After the Earthquake: One Year Later
April 25, 2016 marks the 1-year anniversary of the 7.8 magnitude Nepal earthquake — the first in a series of tremors — that devastated the Kathmandu Valley.
The day after the first earthquake, Splash staff in Nepal began surveying the damage at their partner schools, realizing they were the first relief aid to arrive. “The schools were very amazed,” said Kriti Baidya, a Partner Support Coordinator at Splash Nepal. Not one of Splash’s hard-wired water filtration systems had been permanently damaged. “The Splash team was at the school giving a hygiene training to the children [when the second earthquake, a 6.7 magnitude tremor, struck on April 26, 2015]. We faced the earthquake in the school itself.” Kriti recalled. It was lucky that the first, and most powerful, earthquake had hit on a Saturday when schools were not in session.
Days after Disaster
In the days, weeks, and months following the initial earthquakes, many communities and suddenly homeless families relied on Splash’s existing high volume water filtration systems in public schools. “The Splash filter system is one of the things that helped people because right after the earthquake most people took shelter in the schools. They drank pure water from that filter system, which helped,” confided Madan Dhodari, another Partner Support Coordinator at Splash Nepal. Within two weeks of the first earthquake, the Splash Nepal team began holding public workshops on critical WASH (Water, Sanitation, and Hygiene) behaviors, educating their fellow survivors on how to keep clean and stay healthy during those hard times.
“Whatever the situation was, we never gave up,” said Kriti.
As the Nepalese people banded together and other aid agencies joined the recovery efforts, communities began to rebuild. Families found new homes and, for some, life returned to normal — a new normal. For many, the fear of imminent disaster was crippling to their recovery. Light aftershocks and rumors of more earthquakes reverberated across Kathmandu Valley, sending the city into a sleepless worry and flooding the hospitals with cases of post-traumatic stress.
Eventually, classes resumed at schools, but were often held in TLCs (Temporary Learning Centers); structures made of bamboo that, according to some schoolteachers, leaked when it rained and emitted a fine powder when it was dry that made the kids feel sleepy and ill. “The TLC is not the solution,” Splash Nepal’s Health & Hygiene Officer, Sushma Kuikel, remarked. “They make a lot of problems for the students.”
Then, on September 23, 2015, the people of Nepal were hit by another devastating shock: border blockades between Nepal and India that stopped the import of necessary goods, like building materials, equipment, and fuel. Another new reality settled over Nepal.
“During the earthquake, there was bonding,” recalled Shruti Bista, another Partner Support Coordinator at Splash Nepal. “People were ready to help each other, but during the fuel crisis, it was a competition for where you could get fuel.”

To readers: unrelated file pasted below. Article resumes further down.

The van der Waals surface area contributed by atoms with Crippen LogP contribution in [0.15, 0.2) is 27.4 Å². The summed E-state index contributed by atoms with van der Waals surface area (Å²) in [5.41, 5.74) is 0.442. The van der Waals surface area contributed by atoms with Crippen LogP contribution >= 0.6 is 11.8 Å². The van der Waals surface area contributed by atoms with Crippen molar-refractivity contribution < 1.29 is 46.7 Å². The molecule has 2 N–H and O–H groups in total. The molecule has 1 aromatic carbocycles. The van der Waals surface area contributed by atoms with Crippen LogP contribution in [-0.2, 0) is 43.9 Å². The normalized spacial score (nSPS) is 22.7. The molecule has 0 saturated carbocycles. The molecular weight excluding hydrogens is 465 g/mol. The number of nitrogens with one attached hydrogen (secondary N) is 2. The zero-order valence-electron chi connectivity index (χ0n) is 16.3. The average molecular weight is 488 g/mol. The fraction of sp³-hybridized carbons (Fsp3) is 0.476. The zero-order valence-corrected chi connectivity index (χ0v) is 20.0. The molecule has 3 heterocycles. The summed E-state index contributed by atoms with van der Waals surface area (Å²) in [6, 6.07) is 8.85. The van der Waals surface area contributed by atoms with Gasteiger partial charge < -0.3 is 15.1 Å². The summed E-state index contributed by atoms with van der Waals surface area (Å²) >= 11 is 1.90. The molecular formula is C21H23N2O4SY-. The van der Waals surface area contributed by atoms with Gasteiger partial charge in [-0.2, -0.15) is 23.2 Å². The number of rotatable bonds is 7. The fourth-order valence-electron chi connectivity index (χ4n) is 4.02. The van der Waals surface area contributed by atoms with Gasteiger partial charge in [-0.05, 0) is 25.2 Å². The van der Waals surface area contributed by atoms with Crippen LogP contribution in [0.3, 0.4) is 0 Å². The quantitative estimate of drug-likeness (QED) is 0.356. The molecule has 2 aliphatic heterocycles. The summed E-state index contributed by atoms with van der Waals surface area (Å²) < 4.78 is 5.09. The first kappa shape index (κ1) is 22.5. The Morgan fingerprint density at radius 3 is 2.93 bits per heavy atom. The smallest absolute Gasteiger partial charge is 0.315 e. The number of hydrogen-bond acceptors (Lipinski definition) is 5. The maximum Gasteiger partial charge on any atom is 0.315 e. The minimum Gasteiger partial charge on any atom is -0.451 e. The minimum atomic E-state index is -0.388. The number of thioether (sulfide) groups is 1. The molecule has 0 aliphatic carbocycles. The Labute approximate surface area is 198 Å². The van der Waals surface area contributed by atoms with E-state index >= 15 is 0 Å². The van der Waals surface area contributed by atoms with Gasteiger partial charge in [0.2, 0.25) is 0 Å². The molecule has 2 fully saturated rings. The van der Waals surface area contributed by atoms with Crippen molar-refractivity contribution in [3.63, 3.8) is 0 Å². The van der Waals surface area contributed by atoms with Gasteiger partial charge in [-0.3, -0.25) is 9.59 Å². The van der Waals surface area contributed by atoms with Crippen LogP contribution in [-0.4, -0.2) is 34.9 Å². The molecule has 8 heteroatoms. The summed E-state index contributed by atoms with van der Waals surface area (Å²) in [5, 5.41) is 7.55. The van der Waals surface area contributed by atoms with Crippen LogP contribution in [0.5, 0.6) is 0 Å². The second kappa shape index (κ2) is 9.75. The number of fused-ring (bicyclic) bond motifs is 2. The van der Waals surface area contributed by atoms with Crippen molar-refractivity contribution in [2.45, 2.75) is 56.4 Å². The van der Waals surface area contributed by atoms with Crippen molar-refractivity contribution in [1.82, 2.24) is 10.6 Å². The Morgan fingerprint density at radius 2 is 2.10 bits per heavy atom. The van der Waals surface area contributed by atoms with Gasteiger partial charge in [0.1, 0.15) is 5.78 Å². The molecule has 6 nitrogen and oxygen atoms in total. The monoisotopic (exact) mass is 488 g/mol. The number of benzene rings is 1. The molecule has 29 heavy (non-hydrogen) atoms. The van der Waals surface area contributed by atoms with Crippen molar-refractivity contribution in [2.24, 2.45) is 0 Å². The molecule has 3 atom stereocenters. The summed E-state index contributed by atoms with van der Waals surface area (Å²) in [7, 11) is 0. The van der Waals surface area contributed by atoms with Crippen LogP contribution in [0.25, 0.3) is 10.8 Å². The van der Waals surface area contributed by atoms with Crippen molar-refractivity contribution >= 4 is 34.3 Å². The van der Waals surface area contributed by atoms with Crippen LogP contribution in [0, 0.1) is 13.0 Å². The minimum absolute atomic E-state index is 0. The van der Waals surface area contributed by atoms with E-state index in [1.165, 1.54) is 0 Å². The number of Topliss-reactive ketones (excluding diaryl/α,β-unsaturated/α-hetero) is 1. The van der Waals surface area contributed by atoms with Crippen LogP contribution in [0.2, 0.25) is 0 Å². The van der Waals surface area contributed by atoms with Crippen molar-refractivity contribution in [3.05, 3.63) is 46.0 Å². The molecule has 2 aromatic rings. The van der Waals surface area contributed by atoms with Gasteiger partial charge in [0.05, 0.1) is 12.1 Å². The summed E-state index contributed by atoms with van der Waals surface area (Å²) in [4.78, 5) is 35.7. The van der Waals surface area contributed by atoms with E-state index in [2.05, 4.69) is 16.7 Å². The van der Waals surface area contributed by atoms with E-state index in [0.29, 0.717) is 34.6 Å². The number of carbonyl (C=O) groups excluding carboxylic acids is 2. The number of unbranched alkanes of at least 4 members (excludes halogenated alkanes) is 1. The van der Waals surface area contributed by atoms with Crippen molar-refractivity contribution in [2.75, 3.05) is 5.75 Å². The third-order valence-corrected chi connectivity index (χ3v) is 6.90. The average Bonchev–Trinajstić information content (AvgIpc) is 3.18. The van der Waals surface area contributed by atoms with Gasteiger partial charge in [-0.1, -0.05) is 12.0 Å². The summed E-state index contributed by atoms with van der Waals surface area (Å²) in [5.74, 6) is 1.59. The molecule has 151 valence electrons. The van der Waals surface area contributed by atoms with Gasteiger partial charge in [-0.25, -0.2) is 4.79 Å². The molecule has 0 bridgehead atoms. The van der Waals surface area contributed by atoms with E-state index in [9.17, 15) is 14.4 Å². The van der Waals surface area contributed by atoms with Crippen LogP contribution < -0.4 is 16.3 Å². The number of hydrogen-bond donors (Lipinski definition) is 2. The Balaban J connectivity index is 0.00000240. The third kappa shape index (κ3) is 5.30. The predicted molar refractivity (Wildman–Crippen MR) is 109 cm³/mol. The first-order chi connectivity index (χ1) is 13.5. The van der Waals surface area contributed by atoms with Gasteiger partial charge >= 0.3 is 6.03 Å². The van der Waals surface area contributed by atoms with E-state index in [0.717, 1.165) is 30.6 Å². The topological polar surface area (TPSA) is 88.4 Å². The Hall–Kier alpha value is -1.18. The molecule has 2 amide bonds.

“The whole year we faced problems after the earthquake,” Madan confirmed. “It may not be the result of the earthquake, but the whole year was not good for us.”
Business (Not) As Usual
“It has changed a lot,” Krity Bajracharya, Health & Hygiene Officer at Splash Nepal replied when asked how the year’s events have affected the implementation of Splash’s work. “In some of the schools, the water source has completely dried up, so it has been really difficult. And in other schools, due to the destruction of the buildings, we have had to move a lot of our drinking and handwashing stations.”
One positive change for Splash has been the enforcement of new and stricter safety standards for building construction and design. “Now because the earthquake, people are very cautious and following the building construction rules. Good things are happening now,” said Rojita Maharjan, Social Business Coordinator at Splash Nepal.
It’s true. Splash Nepal has dedicated much of this year’s resources to retrofitting the water storage tanks and plumbing at the 164 schools currently using Splash’s water filtration system to meet these improved safety standards. Meanwhile, Splash has adopted a reformed approached at the 47 new installations scheduled for 2016, enforcing stricter engineering standards for improved safety and disaster preparedness. “Now we are planning; keeping the earthquake in our minds,” said Sujan K.C., Operations Assistant at Splash Nepal.
When asked to reflect on the past year, Splash Nepal’s Hygiene Team became giddy as they recounted the endeavor of delivering portable water filters to 75 schools in the rural Southern Lalitpur region of Nepal — the area of Kathmandu Valley most affected by the earthquake. “It was completely different than what we had been doing with Splash, but it was the most satisfying work.” What made it satisfying? Sushma beamed: “The smiles of the students.”
“We need to work more on water sources,” Madan advised. In a city faced with unforeseen challenges, Splash is making steady progress toward achieving 100% coverage of full water, sanitation, and hygiene services at all 650 public schools in the Kathmandu Valley. While Splash adapts to the changed urban environment, schools seek to get students back into permanent buildings; a slow process hinged on government funding and expected to take two to three years.
“Splash Nepal is now more focused on the access to drinking water,” confirmed Rojita. “Quantity and quality are both challenges.” Despite water supply being an unexpected dilemma, the Splash Nepal team seems unfazed. Already, Splash has begun forging new partnerships with local experts to troubleshoot the issue of water supply and access. “Splash work is never for the short term,” Rojita explained. “We continuously work with the schools. They are a partner and a friend.” And Splash never leaves a friend high and dry.